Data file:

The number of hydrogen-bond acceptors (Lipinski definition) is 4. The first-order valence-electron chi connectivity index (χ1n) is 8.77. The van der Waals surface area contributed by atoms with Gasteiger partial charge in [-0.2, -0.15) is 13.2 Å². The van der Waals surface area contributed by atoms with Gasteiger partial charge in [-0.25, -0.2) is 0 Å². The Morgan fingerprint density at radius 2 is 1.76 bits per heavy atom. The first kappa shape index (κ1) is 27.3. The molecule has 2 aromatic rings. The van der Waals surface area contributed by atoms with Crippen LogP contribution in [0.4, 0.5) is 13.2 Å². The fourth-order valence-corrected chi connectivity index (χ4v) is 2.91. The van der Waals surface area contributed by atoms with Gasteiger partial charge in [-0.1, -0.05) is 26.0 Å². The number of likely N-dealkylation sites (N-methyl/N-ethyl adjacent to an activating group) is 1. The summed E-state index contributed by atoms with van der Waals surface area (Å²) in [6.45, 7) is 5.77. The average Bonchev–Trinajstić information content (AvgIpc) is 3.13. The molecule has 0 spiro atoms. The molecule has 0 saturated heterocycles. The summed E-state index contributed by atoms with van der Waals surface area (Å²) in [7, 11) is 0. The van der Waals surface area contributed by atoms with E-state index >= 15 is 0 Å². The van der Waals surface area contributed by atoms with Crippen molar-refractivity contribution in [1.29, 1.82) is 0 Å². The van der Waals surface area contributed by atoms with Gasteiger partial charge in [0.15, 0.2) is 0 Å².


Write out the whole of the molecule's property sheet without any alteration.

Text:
The number of hydrogen-bond acceptors (Lipinski definition) is 4. The first-order valence-electron chi connectivity index (χ1n) is 8.77. The van der Waals surface area contributed by atoms with Gasteiger partial charge in [-0.2, -0.15) is 13.2 Å². The van der Waals surface area contributed by atoms with Gasteiger partial charge in [-0.25, -0.2) is 0 Å². The Morgan fingerprint density at radius 2 is 1.76 bits per heavy atom. The first kappa shape index (κ1) is 27.3. The molecule has 2 aromatic rings. The van der Waals surface area contributed by atoms with Crippen LogP contribution in [0.4, 0.5) is 13.2 Å². The fourth-order valence-corrected chi connectivity index (χ4v) is 2.91. The van der Waals surface area contributed by atoms with Gasteiger partial charge in [-0.1, -0.05) is 26.0 Å². The number of likely N-dealkylation sites (N-methyl/N-ethyl adjacent to an activating group) is 1. The summed E-state index contributed by atoms with van der Waals surface area (Å²) in [6.45, 7) is 5.77. The average Bonchev–Trinajstić information content (AvgIpc) is 3.13. The molecule has 0 spiro atoms. The molecule has 0 saturated heterocycles. The summed E-state index contributed by atoms with van der Waals surface area (Å²) in [7, 11) is 0. The van der Waals surface area contributed by atoms with E-state index >= 15 is 0 Å². The van der Waals surface area contributed by atoms with Crippen molar-refractivity contribution in [1.29, 1.82) is 0 Å². The van der Waals surface area contributed by atoms with Gasteiger partial charge in [0.15, 0.2) is 0 Å².